Author Topic: Meeting Others  (Read 1247 times)

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Meeting Others
« on: October 17, 2012, 12:57:20 PM »
Hi Dr. Freedman,

I've always wanted to ask you if you think it's harder to get over anxiety, dp, social anxiety and other anxiety things (ocd) if you are a teenager? I'm a worrier and shy to begin with. I have trouble socializing. I want to join some sports teams but hold back out of shyness. Is there a way to join things without feeling awkward and feeling anxiety? Is there a way to get over all these feelings to have a normal life?



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Re: Meeting Others
« Reply #1 on: October 18, 2012, 12:56:19 PM »
Dear Chelsea,

It's not that it's more difficult to overcome anxiety reactions (DP, OCD, Social Anxiety, Phobias etc.) if you are a teenager but there are a few essential facts that I feel should be acknowledged due to their importance during these years.

Anxiety in Children and Young Adults:

1- Changes in mind and body are the norm at this time, rather than unusual. Expect to experience changes in the way you feel, moods, and interests. This is all par for the course when one is maturing, hormones are changing and life becomes more complicated.

2- The habit of worry often takes form during these years. One realizes there are more decisions to be made and choices that affect the rest of their life. Some learn the habit of worry all too well, and often need to change their perspective in order to cope effectively.

3- Social behaviors and situations add to stress, as socializing may add to pressures in both positive and negative ways for both children and young adults.

Natural Anxiety Relief for Children and Young Adults

1- Understanding how stress affects the mind and body. Explanation of normal reactions and how everyone experiences them.

2- Learning to change self-talk and interrupt the build-up of stressful reactions. Talking back to the worried mind. Catching unproductive behaviors and changing them.

3- Using foods to create a less reactive mind and body. You are what you eat and you have the power to create a calmer, focused and balanced way of thinking. Moods are easier to handle when you get to choose how you wish to feel.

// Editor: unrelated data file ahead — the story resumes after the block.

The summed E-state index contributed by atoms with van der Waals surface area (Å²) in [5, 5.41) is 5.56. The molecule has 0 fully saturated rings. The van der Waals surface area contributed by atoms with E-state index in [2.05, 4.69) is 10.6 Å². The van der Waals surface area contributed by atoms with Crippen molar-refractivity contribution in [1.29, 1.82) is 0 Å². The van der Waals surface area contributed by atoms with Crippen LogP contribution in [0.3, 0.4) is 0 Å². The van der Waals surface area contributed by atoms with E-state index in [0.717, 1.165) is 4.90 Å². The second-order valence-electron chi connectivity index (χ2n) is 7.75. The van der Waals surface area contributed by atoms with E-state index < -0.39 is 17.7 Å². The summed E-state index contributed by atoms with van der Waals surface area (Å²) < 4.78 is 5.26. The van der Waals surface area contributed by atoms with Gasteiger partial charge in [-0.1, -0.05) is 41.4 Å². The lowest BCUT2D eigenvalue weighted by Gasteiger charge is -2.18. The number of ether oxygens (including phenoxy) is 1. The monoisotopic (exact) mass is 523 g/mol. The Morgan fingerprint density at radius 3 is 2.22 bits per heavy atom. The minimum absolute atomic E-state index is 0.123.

a- Sugar Reduction- brings forth a less reactive individual, decreases mood swings and increases focus.
         b- Regular Meals- skipping meals leads to the release of adrenaline in the body to compensate for lack of
             food for fuel, resulting in anxiety reactions.
         c- Avoid Caffeine, nicotine and alcohol to maintain a mind and body that is far more cooperative.

4- Activity leads to a healthy mind and body as the brain rests from inward thinking and introspection. Sports, dance, swimming and outdoor recreation is healing to both mind and body.

5- Socializing is essential as it allows the mind to break the cycle of introspection. One is forced out of the habit of self-thought and into productive listening and engaging with others.

6- Volunteerism- Reaching out to others takes one completely away from inward thinking and the habit of fearful worry. A volunteer is often the recipient of the greater gift by extending themselves to others.

7- Interests and Purpose- Finding a passion for an interest (hobby, future career, projects) in life gives the individual a true sense of well being. It also channels their energy into a productive place, crowding out the unproductive behaviors.

Life might be difficult throughout the formative and young adult years but there are ways to make it easier and more enjoyable. You have the power to create the person you wish to be and the life you wish to lead. With the above simple changes, you will find life will become easier and far less of a struggle.

Create the mind and body that react in a calmer, clearer fashion and being with others becomes easier. Remember, you are not alone. Others are thinking and feeling the same way as you. Knowing this helps ease the awkwardness and shyness that often comes with being a young adult. Take the risk to be a part of teams, groups, clubs and other interests in your life. Those small steps often lead to larger rewards.

Best wishes,

Dr. Ronnie Freedman
Anxiety and Depersonalization
Office Phone: 215-635-4700
Office Hours: 10:00 AM - 10:00 PM (EST)
Order Line: 1-800-670-4673
Counseling: In-Office, Phone and Skype Sessions
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Re: Meeting Others
« Reply #2 on: November 11, 2012, 05:55:50 PM »
Thank you Dr. Freedman. I joined the basketball team on Friday. It's fun and I'm happy I did it.